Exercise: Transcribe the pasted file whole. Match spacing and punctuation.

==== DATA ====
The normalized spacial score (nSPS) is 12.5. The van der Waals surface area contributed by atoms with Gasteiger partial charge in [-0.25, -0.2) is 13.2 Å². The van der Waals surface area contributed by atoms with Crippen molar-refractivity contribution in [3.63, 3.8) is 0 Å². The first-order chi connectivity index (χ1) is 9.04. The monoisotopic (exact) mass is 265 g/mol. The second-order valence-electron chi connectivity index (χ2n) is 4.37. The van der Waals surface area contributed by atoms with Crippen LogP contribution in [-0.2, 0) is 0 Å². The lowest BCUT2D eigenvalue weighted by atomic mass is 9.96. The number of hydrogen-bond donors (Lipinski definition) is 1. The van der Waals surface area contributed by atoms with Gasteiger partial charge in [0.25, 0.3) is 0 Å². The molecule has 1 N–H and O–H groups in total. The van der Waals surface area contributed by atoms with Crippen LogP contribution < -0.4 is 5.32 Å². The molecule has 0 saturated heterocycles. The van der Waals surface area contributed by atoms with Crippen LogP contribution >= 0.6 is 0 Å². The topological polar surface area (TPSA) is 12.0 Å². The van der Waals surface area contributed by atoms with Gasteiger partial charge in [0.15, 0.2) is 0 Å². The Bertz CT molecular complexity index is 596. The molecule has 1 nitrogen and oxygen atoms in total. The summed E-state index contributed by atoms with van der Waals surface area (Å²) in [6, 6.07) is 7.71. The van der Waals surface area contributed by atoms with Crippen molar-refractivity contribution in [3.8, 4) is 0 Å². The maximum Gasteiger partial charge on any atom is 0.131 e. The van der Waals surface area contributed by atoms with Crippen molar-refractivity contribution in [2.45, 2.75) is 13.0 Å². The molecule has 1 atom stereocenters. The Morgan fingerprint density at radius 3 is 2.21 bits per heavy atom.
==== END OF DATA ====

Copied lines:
The normalized spacial score (nSPS) is 12.5. The van der Waals surface area contributed by atoms with Gasteiger partial charge in [-0.25, -0.2) is 13.2 Å². The van der Waals surface area contributed by atoms with Crippen molar-refractivity contribution in [3.63, 3.8) is 0 Å². The first-order chi connectivity index (χ1) is 9.04. The monoisotopic (exact) mass is 265 g/mol. The second-order valence-electron chi connectivity index (χ2n) is 4.37. The van der Waals surface area contributed by atoms with Crippen LogP contribution in [-0.2, 0) is 0 Å². The lowest BCUT2D eigenvalue weighted by atomic mass is 9.96. The number of hydrogen-bond donors (Lipinski definition) is 1. The van der Waals surface area contributed by atoms with Gasteiger partial charge in [0.25, 0.3) is 0 Å². The molecule has 1 N–H and O–H groups in total. The van der Waals surface area contributed by atoms with Crippen LogP contribution < -0.4 is 5.32 Å². The molecule has 0 saturated heterocycles. The van der Waals surface area contributed by atoms with Crippen LogP contribution >= 0.6 is 0 Å². The topological polar surface area (TPSA) is 12.0 Å². The van der Waals surface area contributed by atoms with Gasteiger partial charge in [0.15, 0.2) is 0 Å². The Bertz CT molecular complexity index is 596. The molecule has 1 nitrogen and oxygen atoms in total. The summed E-state index contributed by atoms with van der Waals surface area (Å²) in [6, 6.07) is 7.71. The van der Waals surface area contributed by atoms with Crippen molar-refractivity contribution in [3.8, 4) is 0 Å². The maximum Gasteiger partial charge on any atom is 0.131 e. The van der Waals surface area contributed by atoms with Crippen molar-refractivity contribution in [2.45, 2.75) is 13.0 Å². The molecule has 1 atom stereocenters. The Morgan fingerprint density at radius 3 is 2.21 bits per heavy atom.